… But then we hit the jeep road. I’m not sure where exactly things started to turn around for me, as it was sort of just a gradual progression backwards as time went on. I worked hard to keep my foot on the gas on the open roads, but it just wasn’t happening. My riding style most definitely favors more technical single track, variation in terrain and pitch and quick transitions, versus open roads with long consistent stretches of up, down and flat. This became readily apparent, as I’d felt like a rockstar on that first tough five-mile single track stretch, but just couldn’t make it happen out on the jeep roads. I really struggled with the downhills in particular, and lost a ton of time there. Again just being more used to single track and more varying terrain, I had a really hard time adapting to the concept of just letting it fly down the long, open, dusty descents. It was all about sheer speed, and I just didn’t have it!

I watched myself get passed and left in the dust on the downhills as other riders flew by, many teetering just over the line of control, but I was just too apprehensive to achieve the speed necessary to respond. I was still able to make up ground on the long climbs, often gaining a few spots back among women by the tops, but then we’d swap again on the downhills, making for a frustrating see-saw effect that ultimately saw me losing most of the spots I’d already gained in the earlier part of the race. By the end of the ride, I was pretty ready to be off my bike. I really had no idea where I stood among the women’s field, but I knew it was nowhere near where I’d wanted to be.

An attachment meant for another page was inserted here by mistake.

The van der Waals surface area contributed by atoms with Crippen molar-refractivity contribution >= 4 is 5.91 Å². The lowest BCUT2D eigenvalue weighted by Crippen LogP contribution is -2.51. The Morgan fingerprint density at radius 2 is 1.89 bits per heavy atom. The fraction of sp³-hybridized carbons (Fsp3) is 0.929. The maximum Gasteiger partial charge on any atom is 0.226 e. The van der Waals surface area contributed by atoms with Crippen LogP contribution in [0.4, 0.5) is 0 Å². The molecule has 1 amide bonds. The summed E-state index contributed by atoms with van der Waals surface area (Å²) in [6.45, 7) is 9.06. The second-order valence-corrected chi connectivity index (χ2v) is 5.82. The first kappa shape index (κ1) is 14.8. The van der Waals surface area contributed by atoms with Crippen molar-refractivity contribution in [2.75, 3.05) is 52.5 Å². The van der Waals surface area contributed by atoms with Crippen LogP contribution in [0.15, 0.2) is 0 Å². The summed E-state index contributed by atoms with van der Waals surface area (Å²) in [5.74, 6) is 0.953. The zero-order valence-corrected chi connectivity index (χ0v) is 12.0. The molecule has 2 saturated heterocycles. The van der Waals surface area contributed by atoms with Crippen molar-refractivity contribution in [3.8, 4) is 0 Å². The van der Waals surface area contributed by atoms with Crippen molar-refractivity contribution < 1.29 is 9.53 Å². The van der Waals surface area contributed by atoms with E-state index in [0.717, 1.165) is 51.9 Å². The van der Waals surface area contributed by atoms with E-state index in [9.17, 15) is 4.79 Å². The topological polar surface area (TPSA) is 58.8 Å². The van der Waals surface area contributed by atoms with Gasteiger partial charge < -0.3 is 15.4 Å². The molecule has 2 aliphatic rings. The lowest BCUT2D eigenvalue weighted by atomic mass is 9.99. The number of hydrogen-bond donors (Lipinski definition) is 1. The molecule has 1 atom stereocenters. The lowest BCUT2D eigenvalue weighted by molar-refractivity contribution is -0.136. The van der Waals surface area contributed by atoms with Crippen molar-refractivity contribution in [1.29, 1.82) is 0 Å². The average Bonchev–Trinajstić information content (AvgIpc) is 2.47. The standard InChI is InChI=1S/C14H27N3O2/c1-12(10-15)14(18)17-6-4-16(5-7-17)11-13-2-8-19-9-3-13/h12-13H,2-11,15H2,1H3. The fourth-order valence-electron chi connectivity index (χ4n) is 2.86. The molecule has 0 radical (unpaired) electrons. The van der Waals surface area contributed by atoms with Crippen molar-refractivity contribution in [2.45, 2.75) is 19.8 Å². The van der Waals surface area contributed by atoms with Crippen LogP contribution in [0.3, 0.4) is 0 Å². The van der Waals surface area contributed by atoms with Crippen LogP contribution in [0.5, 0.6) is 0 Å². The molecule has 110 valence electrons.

I headed into the run determined to give every last-ditch effort my body could produce and try to gain a few spots back, but unfortunately I knew I was really out of contention for the top-five overall amateur spot I was pushing for. But, it’s racing, and sometime you don’t end up where you want to be, and all you can do is do your best in that moment. My body really didn’t feel bad heading into the run, and I definitely believed I could make up some solid ground on this last leg, especially with a few women in sight just moments ahead. But, for some reason, I could not prove myself right. While I honestly felt like I was running alright and certainly fighting hard to leave it all out there, it just wasn’t happening for me. Not only was I unable to catch the few women just in front of me, but I actually lost a few more spots as a couple women passed me on the climbs, moving stunningly quick. I had no response, despite my best efforts.